/ Cocoapods

CocoaPods Tutorial for Beginners in Xcode 9 and Swift 4

Follow along with a CocoaPods tutorial that will show you how to setup Cocoapods for the first time using Xcode 9 and Swift 4.

What are CocoaPods?

Cocoapods-Logo

Cocoapods is a system that helps you create the Xcode project (Workspace) that can include other open source Swift and Objective-C projects (Networking, Animation, Auto Layout, etc.).

Traditionally there has been a lot of setup to use open source projects, and to keep them up to date. Which is why Cocoapods, Carthage, and the Swift Package Manager exist. These three tools will help you download source code from public GitHub projects, and import them into your project to build your apps.

In this tutorial we're going to focus on just getting started with Cocoapods. You're going to need to be a little familar with using Terminal. If you don't know how to use Terminal, see this Terminal tutorial.

Cocoapods helps you manage dependencies (open source code) that you want to leverage in your app to do something (make networking/HTTP requests easier, or animation (Facebook POP). It'll automatically change your Xcode project into a Workspace that includes any of the open source projects you request in your "Podfile".

Alternatives?

  1. You can manually setup a project by dragging in Frameworks, static libraries (libXML.a), dynamic libraries (swiftCore.dylib) ... and then setting up all the compiler paths to the right header files (.h) ... which can be a real pain to get right, and it's very error prone. See a tutorial on how to make a Reusable Swift Framework.
  2. You can use Carthage to pull down your dependencies, but you'll manually include the build products into your Xcode project.
  3. You can use the Swift Package Manager (Xcode 9.3) for Swift Mac/Linux projects (iOS not officially supported ... yet)

Let's learn how to use CocoaPods for the first time and use it to make an API request on Github.

CocoaPods Sample Project

Install CocoaPods

$ gem install cocoapods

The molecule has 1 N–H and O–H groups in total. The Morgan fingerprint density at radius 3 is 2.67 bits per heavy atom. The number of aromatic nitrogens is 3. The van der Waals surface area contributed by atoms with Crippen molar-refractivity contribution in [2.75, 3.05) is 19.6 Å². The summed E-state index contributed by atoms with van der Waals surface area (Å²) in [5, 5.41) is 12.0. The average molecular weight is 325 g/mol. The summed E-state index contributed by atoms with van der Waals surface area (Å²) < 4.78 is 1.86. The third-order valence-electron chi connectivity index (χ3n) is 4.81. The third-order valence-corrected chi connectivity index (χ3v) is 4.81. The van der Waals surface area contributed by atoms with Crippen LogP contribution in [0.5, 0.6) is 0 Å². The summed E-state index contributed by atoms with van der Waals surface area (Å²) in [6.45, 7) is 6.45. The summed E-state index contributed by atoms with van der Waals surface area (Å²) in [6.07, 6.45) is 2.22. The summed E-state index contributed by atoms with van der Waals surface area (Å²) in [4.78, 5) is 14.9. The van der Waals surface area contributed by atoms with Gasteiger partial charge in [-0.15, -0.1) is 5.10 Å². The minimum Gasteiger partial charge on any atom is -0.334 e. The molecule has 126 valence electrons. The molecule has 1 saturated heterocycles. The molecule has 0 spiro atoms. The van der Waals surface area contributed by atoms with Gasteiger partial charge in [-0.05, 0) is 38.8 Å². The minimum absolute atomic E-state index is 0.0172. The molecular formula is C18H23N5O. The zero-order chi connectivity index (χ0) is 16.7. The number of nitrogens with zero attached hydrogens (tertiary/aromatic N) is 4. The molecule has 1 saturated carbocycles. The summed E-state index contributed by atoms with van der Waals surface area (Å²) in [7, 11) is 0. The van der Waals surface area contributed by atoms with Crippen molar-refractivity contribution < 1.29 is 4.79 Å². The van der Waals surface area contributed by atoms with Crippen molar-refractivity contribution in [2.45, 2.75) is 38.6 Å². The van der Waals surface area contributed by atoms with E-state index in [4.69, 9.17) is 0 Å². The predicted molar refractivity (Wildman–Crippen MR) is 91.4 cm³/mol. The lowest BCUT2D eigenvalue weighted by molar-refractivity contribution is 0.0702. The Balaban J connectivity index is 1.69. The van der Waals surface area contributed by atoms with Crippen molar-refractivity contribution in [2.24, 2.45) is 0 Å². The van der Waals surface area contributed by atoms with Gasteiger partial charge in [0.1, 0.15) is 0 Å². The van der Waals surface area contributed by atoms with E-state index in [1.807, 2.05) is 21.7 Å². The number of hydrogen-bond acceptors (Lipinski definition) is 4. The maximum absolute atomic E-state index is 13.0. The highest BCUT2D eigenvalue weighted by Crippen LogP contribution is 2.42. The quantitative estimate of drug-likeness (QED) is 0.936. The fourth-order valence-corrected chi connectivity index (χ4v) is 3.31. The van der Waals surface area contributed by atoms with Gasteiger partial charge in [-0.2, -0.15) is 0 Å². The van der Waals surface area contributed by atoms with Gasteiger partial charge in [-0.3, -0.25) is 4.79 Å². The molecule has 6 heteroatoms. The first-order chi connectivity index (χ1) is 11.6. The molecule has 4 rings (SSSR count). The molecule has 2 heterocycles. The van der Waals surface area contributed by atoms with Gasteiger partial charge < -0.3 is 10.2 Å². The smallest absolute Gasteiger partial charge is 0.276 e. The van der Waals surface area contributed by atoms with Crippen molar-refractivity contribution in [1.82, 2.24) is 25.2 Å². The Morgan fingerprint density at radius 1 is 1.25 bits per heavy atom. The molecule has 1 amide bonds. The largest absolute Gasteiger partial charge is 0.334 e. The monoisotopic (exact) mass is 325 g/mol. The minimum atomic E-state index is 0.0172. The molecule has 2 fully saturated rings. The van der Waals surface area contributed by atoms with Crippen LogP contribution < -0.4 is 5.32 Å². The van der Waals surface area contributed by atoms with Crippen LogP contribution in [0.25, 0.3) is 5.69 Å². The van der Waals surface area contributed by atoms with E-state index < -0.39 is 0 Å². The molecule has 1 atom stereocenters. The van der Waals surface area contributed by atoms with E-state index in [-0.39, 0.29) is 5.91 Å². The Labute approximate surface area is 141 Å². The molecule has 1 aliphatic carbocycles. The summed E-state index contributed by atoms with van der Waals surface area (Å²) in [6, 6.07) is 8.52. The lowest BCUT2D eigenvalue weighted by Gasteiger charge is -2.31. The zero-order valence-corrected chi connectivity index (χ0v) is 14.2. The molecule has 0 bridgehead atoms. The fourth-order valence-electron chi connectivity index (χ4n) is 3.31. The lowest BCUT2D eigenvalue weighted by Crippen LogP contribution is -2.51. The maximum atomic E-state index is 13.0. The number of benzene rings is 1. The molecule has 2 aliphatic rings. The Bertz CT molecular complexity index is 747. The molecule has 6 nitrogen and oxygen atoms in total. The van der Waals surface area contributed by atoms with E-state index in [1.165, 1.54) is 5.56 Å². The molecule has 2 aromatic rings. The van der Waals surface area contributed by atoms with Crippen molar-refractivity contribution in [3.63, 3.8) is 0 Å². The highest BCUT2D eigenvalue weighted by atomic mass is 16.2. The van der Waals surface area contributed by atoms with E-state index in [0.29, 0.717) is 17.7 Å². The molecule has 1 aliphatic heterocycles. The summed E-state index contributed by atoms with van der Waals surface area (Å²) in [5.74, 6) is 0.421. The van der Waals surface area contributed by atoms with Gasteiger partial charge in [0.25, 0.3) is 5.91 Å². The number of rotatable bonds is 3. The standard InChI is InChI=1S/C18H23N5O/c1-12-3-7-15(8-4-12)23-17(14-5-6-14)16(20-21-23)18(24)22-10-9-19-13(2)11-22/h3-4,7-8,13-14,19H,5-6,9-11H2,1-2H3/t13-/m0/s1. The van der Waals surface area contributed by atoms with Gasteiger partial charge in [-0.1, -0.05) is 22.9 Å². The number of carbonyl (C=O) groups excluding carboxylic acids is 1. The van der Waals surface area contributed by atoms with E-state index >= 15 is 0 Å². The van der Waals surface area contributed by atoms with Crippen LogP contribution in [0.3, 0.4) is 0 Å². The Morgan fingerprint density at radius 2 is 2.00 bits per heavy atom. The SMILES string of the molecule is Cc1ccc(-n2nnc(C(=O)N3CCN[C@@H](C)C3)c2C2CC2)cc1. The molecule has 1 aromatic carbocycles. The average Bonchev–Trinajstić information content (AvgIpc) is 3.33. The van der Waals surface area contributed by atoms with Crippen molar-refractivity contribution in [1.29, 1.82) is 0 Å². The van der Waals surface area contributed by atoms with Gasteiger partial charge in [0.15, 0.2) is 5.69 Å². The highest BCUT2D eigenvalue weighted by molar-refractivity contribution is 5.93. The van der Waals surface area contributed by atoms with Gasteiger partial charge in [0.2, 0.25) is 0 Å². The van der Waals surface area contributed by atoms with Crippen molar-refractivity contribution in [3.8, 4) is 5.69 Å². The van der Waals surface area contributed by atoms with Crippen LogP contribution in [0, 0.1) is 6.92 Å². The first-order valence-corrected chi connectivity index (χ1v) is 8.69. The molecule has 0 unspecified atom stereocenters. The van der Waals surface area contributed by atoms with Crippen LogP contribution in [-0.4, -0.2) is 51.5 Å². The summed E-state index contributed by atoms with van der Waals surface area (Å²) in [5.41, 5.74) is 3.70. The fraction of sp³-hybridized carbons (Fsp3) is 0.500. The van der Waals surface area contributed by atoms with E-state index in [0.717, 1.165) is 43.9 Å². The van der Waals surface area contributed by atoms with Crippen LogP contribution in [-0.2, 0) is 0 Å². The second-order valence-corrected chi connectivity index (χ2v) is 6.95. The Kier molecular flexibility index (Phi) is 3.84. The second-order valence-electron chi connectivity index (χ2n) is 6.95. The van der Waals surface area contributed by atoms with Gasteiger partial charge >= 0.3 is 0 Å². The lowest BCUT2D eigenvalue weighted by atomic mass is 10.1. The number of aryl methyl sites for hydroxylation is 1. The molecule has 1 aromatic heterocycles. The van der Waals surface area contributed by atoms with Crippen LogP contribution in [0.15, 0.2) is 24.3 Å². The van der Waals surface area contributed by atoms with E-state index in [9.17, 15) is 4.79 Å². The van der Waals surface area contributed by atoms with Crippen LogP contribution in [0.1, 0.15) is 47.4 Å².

If you're using the default version of Ruby on macOS, you'll need to use sudo for the command.

Otherwise, when you run the above command, it'll fail with something like this error:

ERROR:  While executing gem ... (Gem::FilePermissionError)
You don't have write permissions for the /Library/Ruby/Gems/2.3.0 directory.

To install CocoaPods, use sudo in front of the command, and then type your login password to confirm. Why? This elevates the privileges of the install command, so that it can put files in the protected folder mentioned in the /Library/Ruby/Gems path.

$ sudo gem install cocoapods

Using Ruby to Install Cocoapods

We're using Ruby's gem tool to install (or update CocoaPods). Both Sierra and High Sierra should work without any issues, here's how to check your ruby version:

$ ruby --version
ruby 2.3.3p222 (2016-11-21 revision 56859) [universal.x86_64-darwin17]

Start Using CocoaPods with AlamoFire

AlamoFire is a helper for HTTP and web requests in Swift.

https://github.com/Alamofire/Alamofire

  1. You need an Xcode project to start. Create a project (or use an existing project)

  2. Close your Xcode project, as Cocoapods is going to make project changes.

  3. Open Terminal to the location of your Xcode project folder

  4. Type pod init in Terminal

     $ pod init
    
  5. Open the Podfile in TextEdit (I prefer TextMate)

     $ open Podfile
    

    Or with TextMate installed:

     $ mate Podfile
    

    It'll look something like this:

     # Uncomment the next line to define a global platform for your project
     # platform :ios, '9.0'
     
     target 'GithubProfile' do
       # Comment the next line if you're not using Swift and don't want to use dynamic frameworks
       use_frameworks!
     
       # Pods for GithubProfile
     
     end
    

    The lines started with # are comments and since we're using Swift, you'll need use_frameworks!

  6. Open the Podfile and change it so that it looks like:

     platform :ios, '10.3'
     use_frameworks!
     
     target 'GithubProfile' do
    
     end
    
  7. Add AlamoFire's current version (use version 4.7 with Xcode 9.3) by adding the line pod 'Alamofire', '~> 4.7' inside the target area, see below:

     platform :ios, '10.3'
     use_frameworks!
     
     target 'GithubProfile' do		
       pod 'Alamofire', '~> 4.7'
     end
    
  8. Run CocoaPods install (this may take time if it's your first CocoaPods install . . . )